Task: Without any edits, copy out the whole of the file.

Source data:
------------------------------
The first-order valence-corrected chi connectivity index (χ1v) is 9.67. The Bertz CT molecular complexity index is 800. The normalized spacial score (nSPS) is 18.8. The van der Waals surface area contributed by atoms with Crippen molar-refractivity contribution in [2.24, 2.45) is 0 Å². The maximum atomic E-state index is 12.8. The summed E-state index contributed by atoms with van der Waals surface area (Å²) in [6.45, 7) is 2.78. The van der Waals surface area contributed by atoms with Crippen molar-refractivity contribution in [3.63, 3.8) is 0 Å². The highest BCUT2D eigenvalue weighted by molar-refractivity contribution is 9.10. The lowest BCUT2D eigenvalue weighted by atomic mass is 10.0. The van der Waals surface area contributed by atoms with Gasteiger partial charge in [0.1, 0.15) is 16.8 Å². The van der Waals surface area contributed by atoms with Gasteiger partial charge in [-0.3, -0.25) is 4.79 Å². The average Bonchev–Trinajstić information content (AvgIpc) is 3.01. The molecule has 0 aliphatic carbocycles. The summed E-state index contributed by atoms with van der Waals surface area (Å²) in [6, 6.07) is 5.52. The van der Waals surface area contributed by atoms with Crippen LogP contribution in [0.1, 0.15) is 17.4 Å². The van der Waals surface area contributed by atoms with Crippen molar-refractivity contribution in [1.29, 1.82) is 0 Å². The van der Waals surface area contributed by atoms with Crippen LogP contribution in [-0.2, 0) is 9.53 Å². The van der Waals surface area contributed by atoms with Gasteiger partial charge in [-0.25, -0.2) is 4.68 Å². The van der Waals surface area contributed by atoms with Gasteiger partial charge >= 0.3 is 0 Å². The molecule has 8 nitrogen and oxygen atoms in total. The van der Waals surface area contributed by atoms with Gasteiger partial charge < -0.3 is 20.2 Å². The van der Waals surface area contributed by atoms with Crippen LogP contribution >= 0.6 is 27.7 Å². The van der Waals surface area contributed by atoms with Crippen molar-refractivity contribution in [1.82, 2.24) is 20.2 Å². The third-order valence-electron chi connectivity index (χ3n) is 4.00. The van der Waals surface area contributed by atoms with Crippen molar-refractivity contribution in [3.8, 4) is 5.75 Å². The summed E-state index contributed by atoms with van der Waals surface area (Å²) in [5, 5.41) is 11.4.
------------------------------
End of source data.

The first-order valence-corrected chi connectivity index (χ1v) is 9.67. The Bertz CT molecular complexity index is 800. The normalized spacial score (nSPS) is 18.8. The van der Waals surface area contributed by atoms with Crippen molar-refractivity contribution in [2.24, 2.45) is 0 Å². The maximum atomic E-state index is 12.8. The summed E-state index contributed by atoms with van der Waals surface area (Å²) in [6.45, 7) is 2.78. The van der Waals surface area contributed by atoms with Crippen molar-refractivity contribution in [3.63, 3.8) is 0 Å². The highest BCUT2D eigenvalue weighted by molar-refractivity contribution is 9.10. The lowest BCUT2D eigenvalue weighted by atomic mass is 10.0. The van der Waals surface area contributed by atoms with Gasteiger partial charge in [0.1, 0.15) is 16.8 Å². The van der Waals surface area contributed by atoms with Gasteiger partial charge in [-0.3, -0.25) is 4.79 Å². The average Bonchev–Trinajstić information content (AvgIpc) is 3.01. The molecule has 0 aliphatic carbocycles. The summed E-state index contributed by atoms with van der Waals surface area (Å²) in [6, 6.07) is 5.52. The van der Waals surface area contributed by atoms with Crippen LogP contribution in [0.1, 0.15) is 17.4 Å². The van der Waals surface area contributed by atoms with Crippen molar-refractivity contribution in [1.29, 1.82) is 0 Å². The van der Waals surface area contributed by atoms with Crippen LogP contribution in [-0.2, 0) is 9.53 Å². The van der Waals surface area contributed by atoms with Gasteiger partial charge in [-0.25, -0.2) is 4.68 Å². The van der Waals surface area contributed by atoms with Gasteiger partial charge >= 0.3 is 0 Å². The molecule has 8 nitrogen and oxygen atoms in total. The van der Waals surface area contributed by atoms with Gasteiger partial charge < -0.3 is 20.2 Å². The van der Waals surface area contributed by atoms with Crippen LogP contribution >= 0.6 is 27.7 Å². The van der Waals surface area contributed by atoms with Crippen molar-refractivity contribution in [1.82, 2.24) is 20.2 Å². The third-order valence-electron chi connectivity index (χ3n) is 4.00. The van der Waals surface area contributed by atoms with Crippen molar-refractivity contribution in [3.8, 4) is 5.75 Å². The summed E-state index contributed by atoms with van der Waals surface area (Å²) in [5, 5.41) is 11.4.